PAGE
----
The Dutch mainstream parties have held together a polder model-style agreement on structural reforms ‒ but local and European elections look set to fracture this governing coalition in 2014.
Dutch coalition – I am writing this piece for State of the Left while watching a live press conference with French President Francois Hollande and Dutch Prime Minister Mark Rutte (January 20th). Hollande has been in the Netherlands for a one day state visit with the goal of strengthening economic and business relations between France and Holland. He was accompanied by a big business delegation of grand patrons. It looks as if, immediately after his January speech ‒ broadly on reform and austerity ‒ he wants to demonstrate that even the French Socialist Party is now Third way-ish, embracing the business community as the hope for the future. Socialists turning into social democrats or worse?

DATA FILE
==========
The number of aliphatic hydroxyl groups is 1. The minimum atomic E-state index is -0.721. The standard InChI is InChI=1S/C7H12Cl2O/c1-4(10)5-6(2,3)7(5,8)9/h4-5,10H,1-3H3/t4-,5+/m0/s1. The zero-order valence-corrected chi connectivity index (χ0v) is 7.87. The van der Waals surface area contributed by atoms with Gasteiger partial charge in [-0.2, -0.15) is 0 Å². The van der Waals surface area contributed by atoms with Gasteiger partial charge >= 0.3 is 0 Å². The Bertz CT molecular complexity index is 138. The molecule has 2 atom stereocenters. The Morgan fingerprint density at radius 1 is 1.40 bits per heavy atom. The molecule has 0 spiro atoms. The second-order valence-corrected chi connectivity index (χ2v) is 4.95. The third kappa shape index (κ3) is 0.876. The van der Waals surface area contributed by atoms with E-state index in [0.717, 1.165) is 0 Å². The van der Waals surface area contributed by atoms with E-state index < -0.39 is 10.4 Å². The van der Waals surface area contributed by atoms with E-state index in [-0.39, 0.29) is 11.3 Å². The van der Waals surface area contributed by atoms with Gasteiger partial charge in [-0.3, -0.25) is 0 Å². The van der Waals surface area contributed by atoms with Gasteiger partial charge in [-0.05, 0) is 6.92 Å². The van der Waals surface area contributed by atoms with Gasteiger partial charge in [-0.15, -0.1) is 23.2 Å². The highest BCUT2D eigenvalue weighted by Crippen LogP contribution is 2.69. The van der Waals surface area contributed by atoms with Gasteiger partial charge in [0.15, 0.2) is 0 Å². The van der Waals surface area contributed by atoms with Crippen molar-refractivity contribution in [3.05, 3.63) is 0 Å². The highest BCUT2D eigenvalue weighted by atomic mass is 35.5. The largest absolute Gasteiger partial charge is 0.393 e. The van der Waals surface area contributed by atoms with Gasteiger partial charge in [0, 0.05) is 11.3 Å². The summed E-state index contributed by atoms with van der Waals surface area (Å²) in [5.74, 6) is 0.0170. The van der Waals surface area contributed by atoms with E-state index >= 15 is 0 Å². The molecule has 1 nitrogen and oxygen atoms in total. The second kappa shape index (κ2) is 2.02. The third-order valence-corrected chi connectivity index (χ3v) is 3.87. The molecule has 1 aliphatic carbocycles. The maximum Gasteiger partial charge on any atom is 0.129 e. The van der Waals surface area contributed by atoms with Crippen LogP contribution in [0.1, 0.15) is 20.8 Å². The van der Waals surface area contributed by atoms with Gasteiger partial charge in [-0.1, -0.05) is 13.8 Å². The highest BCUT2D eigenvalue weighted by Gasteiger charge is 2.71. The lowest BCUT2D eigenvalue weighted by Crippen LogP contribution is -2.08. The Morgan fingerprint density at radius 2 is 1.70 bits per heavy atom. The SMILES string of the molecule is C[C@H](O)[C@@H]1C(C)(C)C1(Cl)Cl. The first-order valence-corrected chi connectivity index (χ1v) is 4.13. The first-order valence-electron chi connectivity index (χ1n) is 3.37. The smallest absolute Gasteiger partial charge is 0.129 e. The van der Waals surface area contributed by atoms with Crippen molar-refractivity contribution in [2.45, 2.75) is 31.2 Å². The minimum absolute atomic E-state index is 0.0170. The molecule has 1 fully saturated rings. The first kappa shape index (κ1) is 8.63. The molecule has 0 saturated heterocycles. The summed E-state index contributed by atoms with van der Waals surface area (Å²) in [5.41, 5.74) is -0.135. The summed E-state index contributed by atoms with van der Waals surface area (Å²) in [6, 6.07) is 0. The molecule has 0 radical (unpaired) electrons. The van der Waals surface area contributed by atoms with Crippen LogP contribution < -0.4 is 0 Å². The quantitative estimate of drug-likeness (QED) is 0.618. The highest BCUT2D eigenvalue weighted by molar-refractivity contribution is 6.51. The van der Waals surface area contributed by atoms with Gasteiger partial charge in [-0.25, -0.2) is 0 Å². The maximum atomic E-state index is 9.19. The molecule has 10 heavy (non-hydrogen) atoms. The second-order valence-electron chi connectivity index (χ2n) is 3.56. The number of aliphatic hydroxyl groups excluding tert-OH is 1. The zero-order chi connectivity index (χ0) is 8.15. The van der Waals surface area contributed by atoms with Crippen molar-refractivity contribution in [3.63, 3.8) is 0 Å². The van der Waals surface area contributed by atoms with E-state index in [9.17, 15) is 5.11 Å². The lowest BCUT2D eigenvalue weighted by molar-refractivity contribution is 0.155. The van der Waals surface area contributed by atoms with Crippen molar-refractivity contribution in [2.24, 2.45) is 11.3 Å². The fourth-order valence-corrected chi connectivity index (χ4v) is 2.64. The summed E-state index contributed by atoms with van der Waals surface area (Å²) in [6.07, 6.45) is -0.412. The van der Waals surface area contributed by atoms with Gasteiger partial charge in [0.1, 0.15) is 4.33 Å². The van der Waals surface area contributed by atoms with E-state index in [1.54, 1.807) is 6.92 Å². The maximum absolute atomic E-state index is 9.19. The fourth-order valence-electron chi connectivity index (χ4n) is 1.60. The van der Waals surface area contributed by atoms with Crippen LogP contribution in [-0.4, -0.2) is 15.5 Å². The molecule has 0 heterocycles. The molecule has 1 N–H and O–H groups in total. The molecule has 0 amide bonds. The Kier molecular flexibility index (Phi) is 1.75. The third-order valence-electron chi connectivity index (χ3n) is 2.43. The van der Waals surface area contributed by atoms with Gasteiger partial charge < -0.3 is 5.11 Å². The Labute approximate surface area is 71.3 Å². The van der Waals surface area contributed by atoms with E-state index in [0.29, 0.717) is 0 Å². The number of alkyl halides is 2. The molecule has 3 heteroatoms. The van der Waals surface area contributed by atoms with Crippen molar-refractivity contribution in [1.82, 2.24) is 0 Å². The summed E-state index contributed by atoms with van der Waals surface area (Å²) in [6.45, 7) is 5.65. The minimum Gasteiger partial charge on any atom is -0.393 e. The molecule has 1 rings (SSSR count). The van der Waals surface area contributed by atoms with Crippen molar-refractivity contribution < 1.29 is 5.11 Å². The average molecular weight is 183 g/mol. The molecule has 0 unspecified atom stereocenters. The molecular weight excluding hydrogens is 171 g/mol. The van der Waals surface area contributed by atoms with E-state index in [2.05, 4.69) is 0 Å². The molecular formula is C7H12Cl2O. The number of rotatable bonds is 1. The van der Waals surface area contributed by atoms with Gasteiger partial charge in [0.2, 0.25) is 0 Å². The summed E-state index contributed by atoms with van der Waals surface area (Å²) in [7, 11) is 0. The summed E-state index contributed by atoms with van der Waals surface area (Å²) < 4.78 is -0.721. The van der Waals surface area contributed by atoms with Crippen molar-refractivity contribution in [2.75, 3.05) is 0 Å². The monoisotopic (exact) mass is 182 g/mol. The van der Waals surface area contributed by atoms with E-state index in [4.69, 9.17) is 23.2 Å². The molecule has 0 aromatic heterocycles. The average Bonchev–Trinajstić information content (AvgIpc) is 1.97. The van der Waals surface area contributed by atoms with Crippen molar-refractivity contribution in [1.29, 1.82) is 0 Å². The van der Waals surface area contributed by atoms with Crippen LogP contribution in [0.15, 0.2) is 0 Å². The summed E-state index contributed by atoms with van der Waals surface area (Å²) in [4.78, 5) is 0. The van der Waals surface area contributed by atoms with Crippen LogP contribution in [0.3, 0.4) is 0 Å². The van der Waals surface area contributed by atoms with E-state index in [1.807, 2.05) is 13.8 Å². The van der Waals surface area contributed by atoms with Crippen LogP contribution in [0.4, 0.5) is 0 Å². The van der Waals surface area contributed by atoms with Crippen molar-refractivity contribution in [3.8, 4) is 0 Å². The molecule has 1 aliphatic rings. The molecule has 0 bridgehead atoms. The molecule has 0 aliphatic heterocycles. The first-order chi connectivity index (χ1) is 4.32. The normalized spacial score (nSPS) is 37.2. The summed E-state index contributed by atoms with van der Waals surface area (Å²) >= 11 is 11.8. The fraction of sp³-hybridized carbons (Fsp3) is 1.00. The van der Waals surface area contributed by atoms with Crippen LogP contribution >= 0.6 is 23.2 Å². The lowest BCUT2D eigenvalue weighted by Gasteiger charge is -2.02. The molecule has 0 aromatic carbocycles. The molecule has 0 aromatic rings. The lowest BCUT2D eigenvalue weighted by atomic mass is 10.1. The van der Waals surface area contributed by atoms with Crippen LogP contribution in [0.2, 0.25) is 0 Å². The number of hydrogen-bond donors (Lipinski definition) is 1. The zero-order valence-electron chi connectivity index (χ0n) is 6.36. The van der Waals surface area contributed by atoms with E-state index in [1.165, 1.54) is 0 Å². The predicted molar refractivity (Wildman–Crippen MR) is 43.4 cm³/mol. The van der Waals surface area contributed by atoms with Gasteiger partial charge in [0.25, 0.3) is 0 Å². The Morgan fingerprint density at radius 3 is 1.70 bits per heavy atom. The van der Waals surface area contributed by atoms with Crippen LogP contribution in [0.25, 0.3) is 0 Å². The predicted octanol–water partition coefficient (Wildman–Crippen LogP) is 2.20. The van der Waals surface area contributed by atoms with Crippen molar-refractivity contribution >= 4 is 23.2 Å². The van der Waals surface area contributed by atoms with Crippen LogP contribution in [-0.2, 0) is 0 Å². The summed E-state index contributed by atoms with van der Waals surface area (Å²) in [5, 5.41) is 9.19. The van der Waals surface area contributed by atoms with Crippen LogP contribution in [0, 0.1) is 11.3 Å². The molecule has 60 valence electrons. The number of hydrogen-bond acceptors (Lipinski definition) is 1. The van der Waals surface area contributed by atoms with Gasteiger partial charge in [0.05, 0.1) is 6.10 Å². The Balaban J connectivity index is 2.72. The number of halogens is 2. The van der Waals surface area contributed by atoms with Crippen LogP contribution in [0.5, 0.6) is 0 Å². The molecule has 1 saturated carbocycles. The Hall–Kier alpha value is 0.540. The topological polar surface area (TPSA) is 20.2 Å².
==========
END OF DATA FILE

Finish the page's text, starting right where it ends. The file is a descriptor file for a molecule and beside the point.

The visit was of course accompanied by a sea of jokes on twitter revolving around tips Monsieur Hollande, the presidential womaniser par excellence, could give to Mr Rutte ‒ the Dutch prime minister is the most well-known single in the Netherlands, with his private affairs and sexuality a big mystery to everyone.
Beyond this visit, the good news for Dutch politics is that the Grand Coalition has survived the start of the New Year. The bad news is that 2014 will be dominated by two notorious second order elections, the municipal elections in March and the European elections in May, and they constitute a potential risk for the stability of the Dutch government coalition.